Also included on the XBOX One itself is an HDMI in port which allows you to run other devices through the XBOX One. Most notably this is designed to run your television through the device allowing for simultaneous gaming and t.v. viewing using the Snap function. For example if you wanted to have a football game play while you were in a game of Madden you could easily do so and instantly switch to the game on t.v. if a big play happened. While the Kinect can control every base function on your cable/satellite box it can not currently control your DVR so you’d still need to have your remote handy for those functions.
The Snap function could also apply to other apps and games. For instance I decided I wanted to listen to Pandora while playing Killer Instinct. While there isn’t currently a Pandora app for XBOX One you can still access it through the internet browser and Snap it that way. My only complaint in this scenario is that the ability to Snap things into the background doesn’t currently exist so doing so will sacrifice a portion of your screen. Still a pretty nifty thing for those wanting to multitask and the ability to unsnap via Kinect is pretty much instantaneous.
The XBOX One controller looks a lot like the 360 controller on the surface but has had a few overhauls. Both analogs are noticeably smaller and have better thumb grips added to the top. They also feel a lot tighter on the control while maintaining the same responsiveness. The biggest change that seems to divide people is the change into the bumpers and triggers. Both have been slightly repositioned and the bumpers are noticeably “less springy” which makes them feel a little awkward if you are used to using the 360 controller. A rumble feature has also been added directly into the triggers now and comes into play during certain parts of games. There is certainly an adjustment period because of these changes but overall I didn’t feel that things were so drastically different that it took more than a couple of sessions to get used to it.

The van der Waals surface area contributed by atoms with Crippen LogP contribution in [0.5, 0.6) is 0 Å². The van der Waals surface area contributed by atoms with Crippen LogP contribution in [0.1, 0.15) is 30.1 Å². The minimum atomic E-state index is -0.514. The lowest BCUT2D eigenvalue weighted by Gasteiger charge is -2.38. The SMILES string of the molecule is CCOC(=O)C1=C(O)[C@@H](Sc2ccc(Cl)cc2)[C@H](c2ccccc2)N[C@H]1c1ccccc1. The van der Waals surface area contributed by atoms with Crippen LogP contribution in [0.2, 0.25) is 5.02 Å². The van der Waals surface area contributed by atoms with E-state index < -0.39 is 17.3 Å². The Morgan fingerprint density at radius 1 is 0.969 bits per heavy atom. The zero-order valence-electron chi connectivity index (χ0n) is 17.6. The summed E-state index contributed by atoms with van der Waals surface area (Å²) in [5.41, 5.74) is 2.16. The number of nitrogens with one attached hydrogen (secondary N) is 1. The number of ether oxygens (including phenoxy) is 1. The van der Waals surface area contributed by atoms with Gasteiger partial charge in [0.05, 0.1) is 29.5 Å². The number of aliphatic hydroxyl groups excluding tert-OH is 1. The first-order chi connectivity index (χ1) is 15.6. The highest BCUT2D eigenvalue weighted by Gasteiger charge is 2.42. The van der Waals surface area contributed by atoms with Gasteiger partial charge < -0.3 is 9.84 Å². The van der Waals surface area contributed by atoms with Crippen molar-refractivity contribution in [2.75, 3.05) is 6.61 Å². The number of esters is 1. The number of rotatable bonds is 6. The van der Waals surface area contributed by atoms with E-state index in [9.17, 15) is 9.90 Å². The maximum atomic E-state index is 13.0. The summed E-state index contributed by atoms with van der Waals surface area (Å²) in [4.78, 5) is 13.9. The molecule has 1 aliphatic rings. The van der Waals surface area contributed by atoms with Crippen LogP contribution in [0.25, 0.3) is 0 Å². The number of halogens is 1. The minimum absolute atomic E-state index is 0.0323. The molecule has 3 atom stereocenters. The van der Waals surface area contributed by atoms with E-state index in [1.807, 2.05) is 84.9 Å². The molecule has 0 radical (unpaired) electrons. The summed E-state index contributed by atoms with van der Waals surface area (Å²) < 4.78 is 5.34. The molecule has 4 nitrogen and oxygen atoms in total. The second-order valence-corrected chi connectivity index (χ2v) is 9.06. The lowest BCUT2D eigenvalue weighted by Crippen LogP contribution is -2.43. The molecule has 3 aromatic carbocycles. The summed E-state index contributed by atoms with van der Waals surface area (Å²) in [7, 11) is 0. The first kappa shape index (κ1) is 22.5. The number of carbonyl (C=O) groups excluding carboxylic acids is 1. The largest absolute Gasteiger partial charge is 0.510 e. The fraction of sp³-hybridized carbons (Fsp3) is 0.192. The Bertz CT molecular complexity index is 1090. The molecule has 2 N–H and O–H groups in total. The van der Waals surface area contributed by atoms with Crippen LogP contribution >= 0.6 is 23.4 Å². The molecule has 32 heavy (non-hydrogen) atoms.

XBOX Live functions the same as it always. If you have already purchased a membership through your XBOX 360 then that membership applies to your XBOX One as well. You can either purchase a 1-month, 3-month, or 12-month subscription with pricing at $10, $25, and $60, with the best overall value being the 12-month subscription. The two free games a month program that was available late in the 360’s life is also carrying over to the XBOX One though it won’t become available until sometime in 2014. A paid subscription is not required for online downloading but is required for playing games online and access to some Apps.
Speaking of apps, XBOX has always been pretty good about constantly adding apps and has already in a very short span doubled the amount of ones available. The usual suspects such as Amazon, ESPN, Hulu Plus, and Netflix are there but there is also an official NFL app that is a must for those trying to multitask through football season.
There are only a handful of arcade games available for download at the moment though that will drastically change in the months to come. Killer Instinct is available for free though the free version only allows you access to one character. Though I do highly recommend the XBOX Fitness app that I mentioned earlier. While it has content you can pay for there is some pretty solid free workouts from a variety of trainers and even more offered to those who are XBOX Gold Members.
If you are a fan of the XBOX consoles or have been thinking about getting one, then I have to say that the XBOX One is a BUY.
XBOX One gets a four out of five: GREAT.